Amazon’s arrived midgame with its Luna Plus cloud-gaming service, in which games run on a powerful remote server that streams them down to less beefy devices, allowing them to play above their capabilities — a concept sometimes confusingly referred to as “game streaming.” Luna Plus faces more established players like, and . Based on my gameplay with the , I’d say Luna Plus has some strengths that make it more than just a face in the crowd, including the ability to run on iPhones, but I still don’t know if it will make the cut for my long-term subscription bucks.
Luna Plus just entered early access, and the only way to jump in is by invitation.
If you’ve ever played on a cloud gaming service, you’ll find the. That means sometimes seamless, sometimes just a little glitchy and sometimes unplayable. The big differences among them lie in the game choices, supported platforms and how much you have to pay once all the incidentals add up. And for those, Luna stands out for its novelties — both good and bad.
Unlike almost all the others, which offered prelaunch under-construction service for free or which have a free tier, Luna gives you just a seven-day trial before it starts charging you the $6-a-month promo price for access to its vault, dubbed Luna Plus. At the moment, it’s completely separate from, but it would be a logical step to incorporate Luna Plus under the giant Prime umbrella. The vault currently has a mixed selection of 50 titles, with a few higher-end choices such as Metro Exodus and Control.
But this is the Amazon Prime Video of gaming services, not the. That means a lot of a la carte partner channels to subscribe to; the first in the works is Ubisoft. We don’t know what the channel pricing looks like yet, but they will probably vary like Prime channels.
Does it mean originals? Amazon bought some companies to set up its own game studios several years ago, but the one game it managed to get out the door, Crucible, was subsequently pulled back into beta and then spiked, while its other big in-development game, New World, has been delayed until May 2021. Amazon’s going to have to rely on the same cluster of games as the competition. According to the company, it requires little effort on the developer’s part to make a Windows game Luna-compatible, the complete opposite of Stadia, which needs custom development.
Read more at GameSpot: How Amazon plans for Luna to crack the cloud gaming market
Luna Plus’ terms of service don’t include any warnings about expiring games licenses that will cause the offerings to leave the service when the contract ends, one of the big annoyances of the streaming economy and the net which entangled Nvidia when it launched GeForce Now. But it’s likely that it will have the same caveats as the other vault services with respect to games. Nor do we know if there will be some Stadia-like free tier where you can buy games instead of subscribing.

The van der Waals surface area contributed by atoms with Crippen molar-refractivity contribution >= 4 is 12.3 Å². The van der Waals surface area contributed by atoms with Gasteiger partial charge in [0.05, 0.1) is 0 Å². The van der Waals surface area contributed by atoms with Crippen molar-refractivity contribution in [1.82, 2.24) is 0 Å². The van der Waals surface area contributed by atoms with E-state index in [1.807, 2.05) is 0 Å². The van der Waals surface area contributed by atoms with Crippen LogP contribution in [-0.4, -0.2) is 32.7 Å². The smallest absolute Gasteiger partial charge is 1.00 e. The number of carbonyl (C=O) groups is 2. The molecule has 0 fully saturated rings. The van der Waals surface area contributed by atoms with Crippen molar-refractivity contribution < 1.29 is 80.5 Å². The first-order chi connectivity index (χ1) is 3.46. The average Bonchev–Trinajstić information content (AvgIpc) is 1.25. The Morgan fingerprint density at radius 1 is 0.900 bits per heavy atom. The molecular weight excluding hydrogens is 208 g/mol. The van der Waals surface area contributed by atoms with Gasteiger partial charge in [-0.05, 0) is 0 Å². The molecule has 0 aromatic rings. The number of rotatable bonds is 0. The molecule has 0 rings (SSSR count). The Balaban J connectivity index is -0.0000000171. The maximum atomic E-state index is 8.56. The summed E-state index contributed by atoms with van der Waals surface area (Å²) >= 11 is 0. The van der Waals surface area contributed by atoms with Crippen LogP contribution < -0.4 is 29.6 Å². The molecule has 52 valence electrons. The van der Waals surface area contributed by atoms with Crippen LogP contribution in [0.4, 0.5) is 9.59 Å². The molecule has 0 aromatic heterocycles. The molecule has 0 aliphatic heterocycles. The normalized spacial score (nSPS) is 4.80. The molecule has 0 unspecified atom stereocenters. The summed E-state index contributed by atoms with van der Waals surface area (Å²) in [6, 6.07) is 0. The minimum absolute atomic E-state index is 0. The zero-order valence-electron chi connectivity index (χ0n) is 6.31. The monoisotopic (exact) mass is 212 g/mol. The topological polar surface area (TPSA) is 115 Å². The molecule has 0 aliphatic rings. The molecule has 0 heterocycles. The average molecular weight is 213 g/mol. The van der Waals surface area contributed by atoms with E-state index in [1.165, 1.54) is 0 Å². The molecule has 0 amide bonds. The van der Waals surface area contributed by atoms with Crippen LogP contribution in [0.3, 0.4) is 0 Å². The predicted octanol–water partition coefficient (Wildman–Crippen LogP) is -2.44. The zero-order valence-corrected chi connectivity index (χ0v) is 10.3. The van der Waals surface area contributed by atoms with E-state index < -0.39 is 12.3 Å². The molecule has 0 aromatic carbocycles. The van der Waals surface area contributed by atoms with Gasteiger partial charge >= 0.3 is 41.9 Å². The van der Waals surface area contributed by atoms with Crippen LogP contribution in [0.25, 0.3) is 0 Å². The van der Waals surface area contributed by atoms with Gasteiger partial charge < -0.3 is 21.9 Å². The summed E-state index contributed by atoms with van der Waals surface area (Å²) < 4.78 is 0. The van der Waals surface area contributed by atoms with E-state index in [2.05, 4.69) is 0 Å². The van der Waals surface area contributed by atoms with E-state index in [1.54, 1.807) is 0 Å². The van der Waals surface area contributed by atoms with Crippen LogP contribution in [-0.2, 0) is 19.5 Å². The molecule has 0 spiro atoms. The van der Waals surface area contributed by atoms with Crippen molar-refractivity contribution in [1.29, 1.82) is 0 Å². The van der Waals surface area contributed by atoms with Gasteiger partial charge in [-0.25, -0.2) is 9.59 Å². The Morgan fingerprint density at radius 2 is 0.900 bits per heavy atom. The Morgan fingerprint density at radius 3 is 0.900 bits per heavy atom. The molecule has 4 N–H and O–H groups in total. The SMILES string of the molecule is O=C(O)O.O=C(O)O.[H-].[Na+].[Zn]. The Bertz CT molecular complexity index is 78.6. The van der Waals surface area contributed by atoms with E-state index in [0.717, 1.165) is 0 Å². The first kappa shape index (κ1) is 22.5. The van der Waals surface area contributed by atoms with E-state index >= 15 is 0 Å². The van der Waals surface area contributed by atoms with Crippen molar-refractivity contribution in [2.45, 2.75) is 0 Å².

The subscription includes unlimited hours of gameplay for two players at a time, while the upcoming Ubisoft channel only allows one player. So it’s also possible Amazon could offer a free tier for one player and limited playtime.
Luna’s biggest surprise when announced was the ability to work on iPhones and iPads;make cloud-gaming apps almost impossible to get through the approval sphincter. Amazon bypassed the store and its intricacies by creating a Safari web app. It requires a tiny little hoop to jump through — once you sign in on the site, you add it to your home screen — but after that its operation is indistinguishable from an app. As a workaround, it’s pretty good.
It’s possible that some of the as-yet unavailable features, such as Twitch integration and multiplayer, might be more difficult to implement without the, but for the moment it delivers transparent controller support (I tested with the and an iPhone 8 Plus). Amazon has said that social features will be the responsibility of the individual game publishers.
Though Luna tops out at 1080p at 60 frames per second for now (4K is on the roadmap), the upscaling quality on a 17-inch 4K screen (i tested with anlaptop) looks quite good. On Windows and Mac, you can download an app or play in Chrome and there’s an app for Fire TV devices. The only difference I could tell between the dedicated app and Chrome on Windows was the jarring Amazon navigation bar at the top of the screen. But Android, still on the roadmap, is currently a big hole in Luna’s platform support, an oddity since most of the others debuted on Android phones.
Amazon doesn’t list bandwidth requirements for Luna, but otherwise they’re the same as the competition: 5GHz Wi-Fi or Ethernet. You can use Xbox or PlayStation controllers as well as keyboard and mouse on desktop. There’s no mention of playing over mobile networks, but I didn’t have any problems on the iPhone.
On the laptop, performance was more mixed. Sonic Mania Plus was great; Hard Reset Redux played pretty well, with occasional audio dropout and video stutter; and Metro Exodus had some serious audio and video problems. It scales with graphics complexity and is likely sending more data to the larger laptop screen.
In its current state, there’s nothing wrong with Luna, and you can cancel at any time, making it possible to give it a whirl for a month to figure out if the game selection is worth it. And while Microsoft has pledged to take the web app route to get onto the iPhone, the Luna trial is still your best bet. But it’ll be a while before Luna Plus feels like it’s worth the money compared to, say, clouding through the more mature Game Pass Ultimate.